The wind blowing in off the loch added quite a chill, which is how I found myself soaked through and shivering in mid July, unfortunately water had made its way through my impenetrable waterproof phone storage system (a zip lock sandwich bag in my pocket, I now have an aquapac) and soaked it through killing it for the rest of the trip.

All was not lost, salvation was found on the porch of an estate building on the shores of Loch Nevis, although there was sign stating that walkers should stick to the path, we appealed to some passing estate workers and asked if we could use the porch to boil up some water for tea before heading out into the rain. They didn’t seem to mind, the housekeeper appeared shortly after and offered to boil water from a kettle to save our wet hands from trying to light stoves. A few moments later the cook appeared, clearly a little bored from lack of company, he told us he’d worked all over the highlands for large estates and this by far was the wettest place he’d ever been. The cook told us that the forecast was to change for the better the following day, the rain was due to stop and bright sunshine was forecast, knowing there was an end to the rain brightened our moods though it was hard to imagine how the wind whipped loch could exist in any other state. With the promise of good weather we decided to return to Sourlies, to dry out, rest up and set out to Inverie with the ebb tide in the morning. The plan was bolstered by generous gifts of free wood to burn at the bothy and a few beers from the cook. A chance decision to use the porch had been most fortuitous. We paddled out back to the bothy, now empty and hung up a rainbow of soaked clothing, the fire was list and we pooled our food to eat large portions of curry with beer, wine and whisky. SONY DSCSONY DSCBy evening the rain had subsided and the tide was out, for the first time in several days we saw the sunshine. we enjoyed the novelty of being  outside without hoods up and layered up and walked into the loch which remained ankle deep for some distance. Smoke coming from the bothy chimney, full bellies and the promise of a brighter day made for a fine evening. SONY DSCWe woke early to catch the ebb tide, the skies were clear and before long the sun was creeping over the summits of Knoydart, we paddled through glassy waters calm as a mill pond and warmed by the sun. The conical summit of Sgùrr na Ciche reached to the sky behind us whilst the sea stretched out in front. SONY DSCSONY DSCSONY DSCUpon arriving at Inverie we made for the pub, only to find it was closed, we shuddered at the thought of how things could have turned out if we had persevered the previous day, battling churning streams and swollen rivers only to arrive at a closed pub. Properly dried out, we ate at the cafe and caught the ferry the Mallaig; the short journey gave us views of the Skye and Rum Cullin and schools of dolphin playing in the bay. Mallaig was sun soaked and full of tourists, we found a pub and hatched a quick plan to catch a train to Beasdale before heading south to Glencoe for a further night out on Loch Rannoch.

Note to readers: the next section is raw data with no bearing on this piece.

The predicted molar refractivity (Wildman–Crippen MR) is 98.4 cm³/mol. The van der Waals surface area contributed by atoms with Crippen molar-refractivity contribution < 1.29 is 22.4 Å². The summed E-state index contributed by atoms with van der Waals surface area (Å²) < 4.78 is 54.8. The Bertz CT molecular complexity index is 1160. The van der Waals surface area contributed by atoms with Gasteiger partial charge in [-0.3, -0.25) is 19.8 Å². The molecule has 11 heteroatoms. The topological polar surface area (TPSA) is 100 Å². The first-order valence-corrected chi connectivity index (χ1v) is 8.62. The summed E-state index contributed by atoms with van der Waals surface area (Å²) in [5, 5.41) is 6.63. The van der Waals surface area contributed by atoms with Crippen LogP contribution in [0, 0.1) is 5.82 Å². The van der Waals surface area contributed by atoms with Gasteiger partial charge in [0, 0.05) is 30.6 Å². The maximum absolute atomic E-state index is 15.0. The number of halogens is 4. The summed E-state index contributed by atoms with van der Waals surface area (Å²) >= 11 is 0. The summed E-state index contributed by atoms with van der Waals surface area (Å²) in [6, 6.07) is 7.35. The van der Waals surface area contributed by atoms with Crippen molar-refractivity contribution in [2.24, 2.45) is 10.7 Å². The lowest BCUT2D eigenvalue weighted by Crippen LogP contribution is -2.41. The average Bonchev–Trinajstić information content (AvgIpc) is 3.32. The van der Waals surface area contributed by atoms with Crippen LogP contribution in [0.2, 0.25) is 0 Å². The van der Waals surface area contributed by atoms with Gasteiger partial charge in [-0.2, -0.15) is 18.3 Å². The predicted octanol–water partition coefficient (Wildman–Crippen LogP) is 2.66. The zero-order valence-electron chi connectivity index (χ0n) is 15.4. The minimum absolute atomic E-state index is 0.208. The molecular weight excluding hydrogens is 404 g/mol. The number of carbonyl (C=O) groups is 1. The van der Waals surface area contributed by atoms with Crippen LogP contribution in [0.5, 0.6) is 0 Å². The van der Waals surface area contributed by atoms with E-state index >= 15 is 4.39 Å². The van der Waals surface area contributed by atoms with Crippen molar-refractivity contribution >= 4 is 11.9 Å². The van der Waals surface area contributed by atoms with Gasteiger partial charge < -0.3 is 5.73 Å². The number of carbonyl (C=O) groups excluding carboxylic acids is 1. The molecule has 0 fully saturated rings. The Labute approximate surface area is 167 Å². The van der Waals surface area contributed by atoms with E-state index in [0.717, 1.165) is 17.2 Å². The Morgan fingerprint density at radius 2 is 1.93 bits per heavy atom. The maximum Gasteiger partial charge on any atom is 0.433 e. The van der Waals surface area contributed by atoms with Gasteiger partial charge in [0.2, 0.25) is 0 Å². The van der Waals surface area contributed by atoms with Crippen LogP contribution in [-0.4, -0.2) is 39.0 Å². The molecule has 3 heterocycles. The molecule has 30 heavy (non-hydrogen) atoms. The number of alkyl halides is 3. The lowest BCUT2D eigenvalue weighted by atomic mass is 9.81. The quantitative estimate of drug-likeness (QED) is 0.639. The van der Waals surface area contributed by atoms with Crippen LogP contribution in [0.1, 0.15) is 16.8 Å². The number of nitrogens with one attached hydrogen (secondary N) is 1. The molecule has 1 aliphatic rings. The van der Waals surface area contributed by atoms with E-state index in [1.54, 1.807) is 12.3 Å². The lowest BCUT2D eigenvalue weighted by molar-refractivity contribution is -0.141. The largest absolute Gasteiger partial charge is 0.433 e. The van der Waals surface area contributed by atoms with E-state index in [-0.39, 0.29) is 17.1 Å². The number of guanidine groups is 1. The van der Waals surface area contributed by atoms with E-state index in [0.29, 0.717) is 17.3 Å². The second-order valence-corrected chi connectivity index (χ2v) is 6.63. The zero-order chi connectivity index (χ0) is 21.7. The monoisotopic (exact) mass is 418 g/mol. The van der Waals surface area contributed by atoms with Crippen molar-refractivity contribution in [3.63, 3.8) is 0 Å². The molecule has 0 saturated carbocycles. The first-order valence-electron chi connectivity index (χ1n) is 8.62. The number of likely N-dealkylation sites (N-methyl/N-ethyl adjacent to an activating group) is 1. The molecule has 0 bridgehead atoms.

Our boats loaded up with firewood, we set out on the waters of Rannoch Moor as the sun was going down, a short paddle before a fine island camp complete with good food, drink and a soporific beach fire, I fell asleep on the sand before the rain started to fall again. My air bed had suffered a small puncture which didn’t seem to fare well with the available repair kit, so a make shift bed of two lifejackets and a bundle of clothes made do. A broken nights sleep was broken further by a spectacular lightning storm which illuminated the small hours, the flashes were so bright that I had to pull my sleeping bag over my face to stop myself being dazzled. The storm made for a dramatic end to a very memorable trip, sure the weather could have been better, though the company couldn’t have been. SONY DSCSONY DSCSONY DSC



4 thoughts on “Shivering in July: A packraft trip in the northwest

    1. Thanks so much, it wasn’t the easiest trip due to the deluge of rain, a great experience though with some unforgettable moments, sharing the water with jellyfish, seals and porpoise was a real treat.